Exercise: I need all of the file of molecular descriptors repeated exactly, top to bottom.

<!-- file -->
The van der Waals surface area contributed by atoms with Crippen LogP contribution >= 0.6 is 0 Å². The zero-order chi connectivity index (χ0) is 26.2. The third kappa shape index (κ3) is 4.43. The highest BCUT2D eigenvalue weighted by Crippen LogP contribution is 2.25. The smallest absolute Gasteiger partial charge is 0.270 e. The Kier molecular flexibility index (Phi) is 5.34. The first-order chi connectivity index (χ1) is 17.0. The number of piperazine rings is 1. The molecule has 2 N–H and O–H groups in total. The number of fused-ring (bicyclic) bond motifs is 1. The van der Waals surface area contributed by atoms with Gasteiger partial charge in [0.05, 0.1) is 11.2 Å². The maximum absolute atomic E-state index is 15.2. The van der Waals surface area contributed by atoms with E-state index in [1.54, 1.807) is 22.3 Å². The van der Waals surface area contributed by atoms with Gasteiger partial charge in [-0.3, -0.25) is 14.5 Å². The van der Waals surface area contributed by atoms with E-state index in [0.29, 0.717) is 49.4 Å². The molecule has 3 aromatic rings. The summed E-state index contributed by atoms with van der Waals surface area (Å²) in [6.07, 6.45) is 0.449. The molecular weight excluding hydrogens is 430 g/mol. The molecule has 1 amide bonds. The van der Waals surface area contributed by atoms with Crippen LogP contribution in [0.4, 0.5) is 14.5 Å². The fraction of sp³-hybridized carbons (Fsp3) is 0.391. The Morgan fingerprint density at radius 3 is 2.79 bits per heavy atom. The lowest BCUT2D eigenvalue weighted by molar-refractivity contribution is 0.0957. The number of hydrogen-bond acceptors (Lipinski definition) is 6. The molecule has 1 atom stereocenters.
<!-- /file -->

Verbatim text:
The van der Waals surface area contributed by atoms with Crippen LogP contribution >= 0.6 is 0 Å². The zero-order chi connectivity index (χ0) is 26.2. The third kappa shape index (κ3) is 4.43. The highest BCUT2D eigenvalue weighted by Crippen LogP contribution is 2.25. The smallest absolute Gasteiger partial charge is 0.270 e. The Kier molecular flexibility index (Phi) is 5.34. The first-order chi connectivity index (χ1) is 17.0. The number of piperazine rings is 1. The molecule has 2 N–H and O–H groups in total. The number of fused-ring (bicyclic) bond motifs is 1. The van der Waals surface area contributed by atoms with Gasteiger partial charge in [0.05, 0.1) is 11.2 Å². The maximum absolute atomic E-state index is 15.2. The van der Waals surface area contributed by atoms with E-state index in [1.54, 1.807) is 22.3 Å². The van der Waals surface area contributed by atoms with Gasteiger partial charge in [-0.3, -0.25) is 14.5 Å². The van der Waals surface area contributed by atoms with E-state index in [0.29, 0.717) is 49.4 Å². The molecule has 3 aromatic rings. The summed E-state index contributed by atoms with van der Waals surface area (Å²) in [6.07, 6.45) is 0.449. The molecular weight excluding hydrogens is 430 g/mol. The molecule has 1 amide bonds. The van der Waals surface area contributed by atoms with Crippen LogP contribution in [0.4, 0.5) is 14.5 Å². The fraction of sp³-hybridized carbons (Fsp3) is 0.391. The Morgan fingerprint density at radius 3 is 2.79 bits per heavy atom. The lowest BCUT2D eigenvalue weighted by molar-refractivity contribution is 0.0957. The number of hydrogen-bond acceptors (Lipinski definition) is 6. The molecule has 1 atom stereocenters.